CHAMPAIGN, Ill. -- A new study suggests that the widely held belief that cutting down trees in urban public housing offers increased safety overlooks an important element in the equation: the perceptions of the people who live there.
When 100 adult residents of Chicago's Robert Taylor Homes were surveyed by peers who had been specially trained in data collection by University of Illinois researchers, they gave a clear message that green grass and trees were highly desirable.
In the study -- detailed in the January-February issue of the journal Environment and Behavior -- the residents viewed 40 different pictures of the three 16-story buildings and a courtyard in the complex, located in one of the poorest neighborhoods in the nation. The photos showed the area as it is, and, with computer simulations, how the area would look with varying amounts of grass and trees.
"The residents were asked how they felt about the spaces, and how safe they would feel in them," said William C. Sullivan, a professor of landscape architecture in the U. of I. department of natural resources and environmental sciences. "The more trees, the more they liked the space. But most surprisingly, the more trees, the safer they would feel.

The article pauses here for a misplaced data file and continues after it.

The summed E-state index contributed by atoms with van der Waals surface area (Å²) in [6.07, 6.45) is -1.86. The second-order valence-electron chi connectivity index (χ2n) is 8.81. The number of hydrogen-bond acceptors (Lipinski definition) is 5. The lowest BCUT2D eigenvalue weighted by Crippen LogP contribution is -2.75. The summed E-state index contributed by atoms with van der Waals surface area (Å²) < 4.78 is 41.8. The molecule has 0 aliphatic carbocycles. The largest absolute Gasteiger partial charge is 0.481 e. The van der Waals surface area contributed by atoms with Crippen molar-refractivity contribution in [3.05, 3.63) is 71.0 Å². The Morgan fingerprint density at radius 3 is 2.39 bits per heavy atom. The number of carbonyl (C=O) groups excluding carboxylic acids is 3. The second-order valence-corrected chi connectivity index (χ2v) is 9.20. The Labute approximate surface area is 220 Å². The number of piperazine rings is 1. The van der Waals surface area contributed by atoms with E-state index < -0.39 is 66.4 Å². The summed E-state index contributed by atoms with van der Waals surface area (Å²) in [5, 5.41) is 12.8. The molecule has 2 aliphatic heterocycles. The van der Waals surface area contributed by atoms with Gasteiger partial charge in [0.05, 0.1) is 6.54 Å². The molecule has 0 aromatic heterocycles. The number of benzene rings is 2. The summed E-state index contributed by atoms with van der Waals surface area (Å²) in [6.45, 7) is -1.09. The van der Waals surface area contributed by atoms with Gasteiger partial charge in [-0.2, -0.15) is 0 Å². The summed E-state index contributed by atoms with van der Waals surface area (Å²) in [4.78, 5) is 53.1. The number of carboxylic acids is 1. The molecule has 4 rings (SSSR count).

"This is really contrary to the opinions given us by police and housing administrators, who said, 'You can't do that,'" he said. "It looks like the residents envision what the area would be like with grass and trees, and they see it as a place someone cares about and is willing to invest in."
The study, funded by the USDA Forest Service North Central Forest Experiment Station in Chicago, was conducted by Sullivan and Frances E. Kuo, co-directors of the U. of I. Human-Environment Research Laboratory, and Magdalena Bacaicoa, a landscape architect now working in France.
The researchers also interviewed police and housing administrators, and
they reviewed previous literature on law enforcement concerns that trees
Contact: Jim Barlow
University of Illinois at Urbana-Champaign